Moral Psychology and the Mencian Creature

Philosophical Psychology 22 (3):281-304 (2009)
Recent work in various branches of philosophy has reinvigorated debate over the psychology behind moral judgment. Using Marc Hauser's categorization of theories as “Kantian,” “Humean,” or “Rawlsian” to frame the discussion, I argue that the existing evidence weighs against the Kantian model and partly in favor of both the Humean and the Rawlsian models. Emotions do play a causal role in the formation of our moral judgments, as the Humean model claims, but there are also unconscious principles shaping our moral judgments, as the Rawlsian model predicts. Thus, Hauser's tripartite division of possible models of moral psychology is inadequate. Drawing on research in cognitive neuroscience, clinical and behavioral psychology, and psychopathology, I sketch a new, developmental sentimentalist model of moral psychology. I call it a “Mencian” model, after the Confucian philosopher Mencius. On this model, moral judgments are caused by emotions, but because of the way emotions are mapped onto particular actions, moral judgments unconsciously reflect certain principled distinctions.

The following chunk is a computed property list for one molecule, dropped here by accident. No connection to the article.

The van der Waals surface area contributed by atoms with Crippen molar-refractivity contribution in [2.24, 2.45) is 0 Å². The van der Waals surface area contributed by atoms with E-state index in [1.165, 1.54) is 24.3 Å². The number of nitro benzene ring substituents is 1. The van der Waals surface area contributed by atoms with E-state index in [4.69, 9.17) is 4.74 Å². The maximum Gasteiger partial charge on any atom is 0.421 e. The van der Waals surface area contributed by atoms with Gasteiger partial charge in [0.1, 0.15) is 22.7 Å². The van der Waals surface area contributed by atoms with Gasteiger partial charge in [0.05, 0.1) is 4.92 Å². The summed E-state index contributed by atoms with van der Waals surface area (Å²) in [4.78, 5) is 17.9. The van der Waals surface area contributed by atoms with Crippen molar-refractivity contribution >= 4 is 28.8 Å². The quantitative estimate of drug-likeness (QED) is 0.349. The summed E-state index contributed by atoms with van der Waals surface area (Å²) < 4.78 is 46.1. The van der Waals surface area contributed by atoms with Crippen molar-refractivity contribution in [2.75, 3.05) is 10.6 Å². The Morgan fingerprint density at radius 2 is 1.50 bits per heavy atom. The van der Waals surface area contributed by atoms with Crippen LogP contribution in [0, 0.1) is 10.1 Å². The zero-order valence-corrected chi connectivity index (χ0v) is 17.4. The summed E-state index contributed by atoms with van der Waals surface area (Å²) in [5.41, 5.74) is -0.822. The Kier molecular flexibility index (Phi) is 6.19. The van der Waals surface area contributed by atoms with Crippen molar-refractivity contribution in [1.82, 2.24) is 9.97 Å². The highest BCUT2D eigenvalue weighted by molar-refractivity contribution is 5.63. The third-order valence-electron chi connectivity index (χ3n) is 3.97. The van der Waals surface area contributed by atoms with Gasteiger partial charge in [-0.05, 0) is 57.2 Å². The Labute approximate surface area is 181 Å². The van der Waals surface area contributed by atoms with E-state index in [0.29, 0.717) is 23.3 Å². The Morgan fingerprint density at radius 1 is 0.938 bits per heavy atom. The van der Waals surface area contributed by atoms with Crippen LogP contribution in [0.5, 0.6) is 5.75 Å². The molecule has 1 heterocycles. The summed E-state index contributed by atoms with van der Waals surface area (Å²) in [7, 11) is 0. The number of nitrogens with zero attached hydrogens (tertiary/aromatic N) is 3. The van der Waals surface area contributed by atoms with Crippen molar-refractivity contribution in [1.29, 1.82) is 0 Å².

Keywords Moral Psychology  Cognitive Science  Moral Intuition  Sentimentalism
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DOI 10.1080/09515080902970657
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John D. Greenwood (2011). On the Social Dimensions of Moral Psychology. Journal for the Theory of Social Behaviour 41 (4):333-364.

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